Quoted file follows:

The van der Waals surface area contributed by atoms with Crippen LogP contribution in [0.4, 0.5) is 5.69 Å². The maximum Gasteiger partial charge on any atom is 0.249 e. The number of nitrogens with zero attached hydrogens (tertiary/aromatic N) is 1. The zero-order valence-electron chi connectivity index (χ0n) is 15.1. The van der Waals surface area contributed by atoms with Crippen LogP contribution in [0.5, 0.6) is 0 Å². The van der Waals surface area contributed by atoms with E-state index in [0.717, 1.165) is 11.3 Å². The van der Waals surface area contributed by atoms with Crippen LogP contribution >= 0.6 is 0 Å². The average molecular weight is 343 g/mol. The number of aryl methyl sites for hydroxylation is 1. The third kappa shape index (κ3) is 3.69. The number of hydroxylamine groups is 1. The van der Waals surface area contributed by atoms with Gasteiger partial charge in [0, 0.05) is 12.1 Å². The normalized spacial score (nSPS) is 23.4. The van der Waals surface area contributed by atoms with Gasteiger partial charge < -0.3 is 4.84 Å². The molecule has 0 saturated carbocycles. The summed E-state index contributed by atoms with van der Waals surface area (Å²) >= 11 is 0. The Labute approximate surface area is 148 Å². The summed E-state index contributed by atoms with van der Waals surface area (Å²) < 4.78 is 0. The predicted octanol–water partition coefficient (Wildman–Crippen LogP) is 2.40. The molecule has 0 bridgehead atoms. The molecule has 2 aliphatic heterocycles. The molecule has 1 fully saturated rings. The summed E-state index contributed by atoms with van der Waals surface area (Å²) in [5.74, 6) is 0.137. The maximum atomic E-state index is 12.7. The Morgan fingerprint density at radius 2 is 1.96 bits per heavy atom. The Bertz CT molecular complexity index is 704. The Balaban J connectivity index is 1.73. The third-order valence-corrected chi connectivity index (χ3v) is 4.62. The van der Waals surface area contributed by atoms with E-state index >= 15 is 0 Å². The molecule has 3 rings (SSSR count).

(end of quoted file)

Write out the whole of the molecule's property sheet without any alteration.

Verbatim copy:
The van der Waals surface area contributed by atoms with Crippen LogP contribution in [0.4, 0.5) is 5.69 Å². The maximum Gasteiger partial charge on any atom is 0.249 e. The number of nitrogens with zero attached hydrogens (tertiary/aromatic N) is 1. The zero-order valence-electron chi connectivity index (χ0n) is 15.1. The van der Waals surface area contributed by atoms with Crippen LogP contribution in [0.5, 0.6) is 0 Å². The van der Waals surface area contributed by atoms with E-state index in [0.717, 1.165) is 11.3 Å². The van der Waals surface area contributed by atoms with Crippen LogP contribution >= 0.6 is 0 Å². The average molecular weight is 343 g/mol. The number of aryl methyl sites for hydroxylation is 1. The third kappa shape index (κ3) is 3.69. The number of hydroxylamine groups is 1. The van der Waals surface area contributed by atoms with Gasteiger partial charge in [0, 0.05) is 12.1 Å². The normalized spacial score (nSPS) is 23.4. The van der Waals surface area contributed by atoms with Gasteiger partial charge < -0.3 is 4.84 Å². The molecule has 0 saturated carbocycles. The summed E-state index contributed by atoms with van der Waals surface area (Å²) >= 11 is 0. The Labute approximate surface area is 148 Å². The summed E-state index contributed by atoms with van der Waals surface area (Å²) < 4.78 is 0. The predicted octanol–water partition coefficient (Wildman–Crippen LogP) is 2.40. The molecule has 0 bridgehead atoms. The molecule has 2 aliphatic heterocycles. The molecule has 1 fully saturated rings. The summed E-state index contributed by atoms with van der Waals surface area (Å²) in [5.74, 6) is 0.137. The maximum atomic E-state index is 12.7. The Morgan fingerprint density at radius 2 is 1.96 bits per heavy atom. The Bertz CT molecular complexity index is 704. The Balaban J connectivity index is 1.73. The third-order valence-corrected chi connectivity index (χ3v) is 4.62. The van der Waals surface area contributed by atoms with E-state index >= 15 is 0 Å². The molecule has 3 rings (SSSR count).